- Complying with local regulations
- Optimising monetary flow
This demands a deep understanding of the local financial system and banking ecosystem in these specific markets. Payment Service Providers like Worldline Digital Commerce can provide the right advice and guidance on expanding online businesses internationally. As Stijn states, these challenges present a wealth of opportunity if addressed in the correct way.
"The pandemic accelerated change in consumer behaviour. E-commerce has seen immense growth over the past few years; just look at companies like Netflix, Amazon or Airbnb. In a relatively short time, they have successfully managed to operate in multiple geographies and become household names. In the highly competitive space of e-commerce, adopting the right payment strategy is a real game-changer in driving success both now and in the future."
How do you see the future of cross-border commerce?
Technological advances open commerce opportunities for everyone, anytime, anywhere and via any device. Recent data shows that 57% of eCommerce shoppers made at least one online purchase from another country in the past 12 months, and 22% considered doing so. 43% of shoppers affirmed that their shift to online shopping during the pandemic encouraged them to be more open to cross-border purchases. affirmed that their shift to online shopping during the pandemic encouraged them to be more open to cross-border purchases. This number will only increase as payment types become better supported and international physical and digital infrastructure continues to develop.
"We can see that opportunity and competition are increasing in cross-border e-commerce," says Stijn. "The shift towards online shopping takes away from physical and local retail stores as consumers embrace digital technologies. There is still room to grow in online retail share, estimated by eMarketer to be 20% in 2022 vs 80% still spent in-store."
Moving forward, merchants need to be aware of trends and innovation in mature markets, from voice commerce and social commerce to new delivery and payment methods. Being proactive rather than reactive is key.
The rise of technologies such as Artificial Intelligence & Machine Learning, data analytics, embedded payments and block-chain based currencies are revolutionising commerce. Such innovation has led to new payment methods, such as Buy Now Pay Later (BNPL) and crypto-based payments. With consumers increasingly connected on social media, there has been and will continue to be a rise in social commerce through platforms such as Facebook and Instagram.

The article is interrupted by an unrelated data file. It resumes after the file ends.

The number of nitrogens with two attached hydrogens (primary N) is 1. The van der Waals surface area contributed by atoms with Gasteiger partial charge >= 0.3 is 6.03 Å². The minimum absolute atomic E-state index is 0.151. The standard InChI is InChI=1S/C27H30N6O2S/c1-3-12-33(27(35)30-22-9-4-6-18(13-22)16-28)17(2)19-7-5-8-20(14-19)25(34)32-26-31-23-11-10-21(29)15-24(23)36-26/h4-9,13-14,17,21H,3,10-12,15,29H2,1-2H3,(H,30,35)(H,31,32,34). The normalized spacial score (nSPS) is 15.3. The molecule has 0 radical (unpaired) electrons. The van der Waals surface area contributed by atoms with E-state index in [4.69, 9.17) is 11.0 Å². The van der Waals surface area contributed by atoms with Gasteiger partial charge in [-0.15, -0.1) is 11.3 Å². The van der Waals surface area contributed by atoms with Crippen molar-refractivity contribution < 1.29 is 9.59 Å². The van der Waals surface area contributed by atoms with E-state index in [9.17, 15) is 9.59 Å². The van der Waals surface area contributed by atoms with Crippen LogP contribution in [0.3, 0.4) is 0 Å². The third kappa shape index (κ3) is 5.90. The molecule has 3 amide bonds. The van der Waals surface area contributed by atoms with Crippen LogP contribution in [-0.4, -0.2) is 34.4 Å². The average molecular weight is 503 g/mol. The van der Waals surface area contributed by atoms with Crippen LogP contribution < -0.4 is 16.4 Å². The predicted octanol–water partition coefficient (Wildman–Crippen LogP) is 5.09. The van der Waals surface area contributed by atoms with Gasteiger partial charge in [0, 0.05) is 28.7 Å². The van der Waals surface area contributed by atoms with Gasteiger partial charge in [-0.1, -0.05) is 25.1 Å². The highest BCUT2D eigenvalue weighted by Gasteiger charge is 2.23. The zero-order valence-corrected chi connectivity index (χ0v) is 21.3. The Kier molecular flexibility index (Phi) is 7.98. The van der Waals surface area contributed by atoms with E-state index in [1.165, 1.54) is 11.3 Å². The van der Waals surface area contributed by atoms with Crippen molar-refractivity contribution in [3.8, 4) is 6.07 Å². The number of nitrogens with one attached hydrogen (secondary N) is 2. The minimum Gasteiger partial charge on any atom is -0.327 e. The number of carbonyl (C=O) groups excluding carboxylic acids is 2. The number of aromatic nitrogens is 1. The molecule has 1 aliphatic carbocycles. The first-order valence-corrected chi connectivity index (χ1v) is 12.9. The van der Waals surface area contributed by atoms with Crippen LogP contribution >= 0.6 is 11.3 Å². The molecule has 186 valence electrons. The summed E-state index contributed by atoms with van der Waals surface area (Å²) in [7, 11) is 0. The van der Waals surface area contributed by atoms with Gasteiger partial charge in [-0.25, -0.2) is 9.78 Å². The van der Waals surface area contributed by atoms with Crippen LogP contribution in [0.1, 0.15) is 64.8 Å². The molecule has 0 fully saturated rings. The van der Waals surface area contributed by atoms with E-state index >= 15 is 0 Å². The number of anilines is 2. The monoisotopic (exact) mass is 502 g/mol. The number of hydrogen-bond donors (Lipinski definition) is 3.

Such innovation has triggered the interest of regulators to protect both consumers and businesses. It is expected that more regulations will emerge going forward; for example, in the US, South Korea and the EU, regulations have been proposed to open app stores of Google and Apple to allow also 3rd party payments. In addition, new rules, such as the EU Digital Market Acts, expected to come into effect this year, will provide greater freedom of choice to developers and consumers and bring some exciting transformations in the digital payments space.
What benefits does digitising offer cross-border commerce?
"Due to robust technology stacks, we already see digitisation opening new avenues for digital products and services for cross-border commerce. For example, the acceleration of web 3.0 with reading, writing and interact capabilities built on blockchain technology. In my opinion, this is what the future of the internet will look like; web 3.0 will bring payment integrations to the next level. Ultimately, digitisation is accelerating cross-border commerce and is not slowing down."
Digitisation has already led to the development of global platforms and virtual stores in the metaverse, an exciting concept currently being investigated by many global businesses and providers. The market has also seen the positive impact of digitisation on consumers, businesses, and regulators. Such innovation is gradually blurring boundaries and promoting business without borders.
The future of cross-border commerce is bright, with opportunity and challenge on the horizon. As Stijn reinforces, the continuing interconnected world that global society is building presents the ideal ecosystem for the services and technology that cross-border commerce thrives on to develop further.